WayForward Technologies, despite their indie gleam nowadays, has actually been around for quite some time. Founded in 1990, works from the California-based software developer leaned closer towards the edutainment and licensed genres until the turn of the 21st century. In 2002 came a unique Game Boy Color title named Shantae, starring the eponymous half-genie heroine guarding the seaside Scuttle Town. Despite lackluster sales, Shantae became a critical hit; the series has stuck around since then with two more titles under its belt and a fourth game on its way.
Matt Bozon, WayForward’s Creative Director and
Shantae co-creator alongside his wife Erin, spoke up about Shantae’s origins in a recent interview with The Mary Sue. Chris Isaac of TMS asked Bozon why WayForward went ahead with an unapologetically girly female lead, then followed with another question regarding why belly-dancing was made such an important part of her character. Matt responded with how Shantae ultimately came to be, thanks to Erin:
“Shantae was created by my wife, and it began when I asked her what she would make given the opportunity to design a video game character. We were just making conversation. She disappeared, and I found her later working on drawings of Shantae in dance poses and hair whip poses. I asked her a bunch of questions about the character, what was going on in the drawings, what the game might play like. I suppose it matters that I didn’t create Shantae, I was introduced to her, and that makes her feel very real. I developed the cast and world around the character to create a contrast… as though Erin’s character is trapped in a world of my weird humor and imagination. Shantae’s personality has developed a lot since then, but she’s still the same in many ways… sweet, innocent, willful, and also fallible.
“Erin’s idea was to have two main moves. One was whipping with her hair, and the other was dancing to either charm creatures, or transform into them. Music and dance were not big parts of gaming in the early ’90s, so we thought we could introduce something new. Everything was sprite art back then, and it looked very cute – that was our intent anyway. We wanted to make something delightfully different that would surprise and challenge player’s ideas of what could be a “super power”.”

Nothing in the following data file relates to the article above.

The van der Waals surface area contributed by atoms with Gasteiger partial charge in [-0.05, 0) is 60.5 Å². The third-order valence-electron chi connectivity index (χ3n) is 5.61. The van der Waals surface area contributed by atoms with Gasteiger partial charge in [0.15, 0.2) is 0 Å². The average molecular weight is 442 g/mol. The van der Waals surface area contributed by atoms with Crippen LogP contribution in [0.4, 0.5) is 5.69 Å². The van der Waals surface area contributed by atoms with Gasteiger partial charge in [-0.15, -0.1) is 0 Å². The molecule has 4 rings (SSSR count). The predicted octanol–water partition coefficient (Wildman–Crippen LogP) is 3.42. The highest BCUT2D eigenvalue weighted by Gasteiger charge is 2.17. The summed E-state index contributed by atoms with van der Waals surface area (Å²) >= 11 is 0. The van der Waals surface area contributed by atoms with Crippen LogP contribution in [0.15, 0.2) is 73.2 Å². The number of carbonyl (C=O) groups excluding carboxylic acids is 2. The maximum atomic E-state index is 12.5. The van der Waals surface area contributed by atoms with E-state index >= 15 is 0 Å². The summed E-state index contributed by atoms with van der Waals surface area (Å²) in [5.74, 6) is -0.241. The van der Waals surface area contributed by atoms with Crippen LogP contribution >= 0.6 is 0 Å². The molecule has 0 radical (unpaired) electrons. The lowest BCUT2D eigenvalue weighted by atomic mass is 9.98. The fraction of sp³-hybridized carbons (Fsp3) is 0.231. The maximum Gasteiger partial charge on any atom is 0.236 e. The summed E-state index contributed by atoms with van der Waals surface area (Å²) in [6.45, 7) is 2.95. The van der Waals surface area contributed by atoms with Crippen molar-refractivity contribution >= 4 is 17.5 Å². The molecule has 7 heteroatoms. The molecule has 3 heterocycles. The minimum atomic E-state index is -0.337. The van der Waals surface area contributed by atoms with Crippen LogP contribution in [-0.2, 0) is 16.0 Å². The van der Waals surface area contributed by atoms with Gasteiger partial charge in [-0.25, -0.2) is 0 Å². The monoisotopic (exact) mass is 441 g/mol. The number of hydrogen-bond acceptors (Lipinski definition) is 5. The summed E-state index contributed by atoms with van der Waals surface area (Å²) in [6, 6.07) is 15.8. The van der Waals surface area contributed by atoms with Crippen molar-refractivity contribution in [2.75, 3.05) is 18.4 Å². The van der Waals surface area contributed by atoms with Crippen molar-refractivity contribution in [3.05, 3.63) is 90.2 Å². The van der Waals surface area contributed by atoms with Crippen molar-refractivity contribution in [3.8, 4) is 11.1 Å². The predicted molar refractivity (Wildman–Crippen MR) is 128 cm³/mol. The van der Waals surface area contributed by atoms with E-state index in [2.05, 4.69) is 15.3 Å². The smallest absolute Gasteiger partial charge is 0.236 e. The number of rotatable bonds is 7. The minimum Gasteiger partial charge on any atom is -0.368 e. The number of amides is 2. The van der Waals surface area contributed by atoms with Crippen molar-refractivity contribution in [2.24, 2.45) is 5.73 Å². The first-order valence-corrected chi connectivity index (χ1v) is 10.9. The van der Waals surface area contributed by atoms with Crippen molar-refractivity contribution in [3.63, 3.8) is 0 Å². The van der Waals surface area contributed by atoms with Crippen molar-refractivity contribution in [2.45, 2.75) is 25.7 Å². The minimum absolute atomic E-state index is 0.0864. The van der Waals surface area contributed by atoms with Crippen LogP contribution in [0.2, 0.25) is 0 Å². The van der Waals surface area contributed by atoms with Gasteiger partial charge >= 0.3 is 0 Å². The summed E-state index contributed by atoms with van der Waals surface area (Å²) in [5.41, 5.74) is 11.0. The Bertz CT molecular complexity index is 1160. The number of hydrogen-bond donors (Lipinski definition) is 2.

Shantae’s character and the world around her are also an amalgamation of a number of influences, and her inception was also an answer to gaming’s lack of female mascots, as Bozon explained.
“Castlevania, Mega Man, and Zelda inspired her gameplay. But Erin, who designed the character in the early ’90s, was inspired by I Dream of Jeanie. The poses, dance sequences, and hair flip when performing magic had something to do with it. We were at CalArts at the time, and a lot of us were also discovering shows from Japan like Nadia, Ranma ½, and the films of Hayao Miyazaki which were not well known in the US back then. Many of these shows featured female lead characters, and it seemed natural that gaming could stand to have another female mascot in addition to Alisia Dragoon, the Guardian Legend, and Athena! So, there was a lot happening in the world of entertainment, and Shantae was a product of many inspirations!” — Matt Bozon, Creative Director
The interview also touches on the series’ future, Bozon’s thoughts on Shantae as a fan favorite for the
Super Smash Bros. Fighter Ballot, and the impending PlayStation 4 and Xbox One releases for Shantae and the Pirate’s Curse.
In addition, Matt noted how the two non-funded chapters from the Kickstarter for Shantae: Half-Genie Hero, “A Dish Served Cold!” and “Clockwork Night!”, could be later developed as DLC for the game if there is enough demand.
Source: The Mary Sue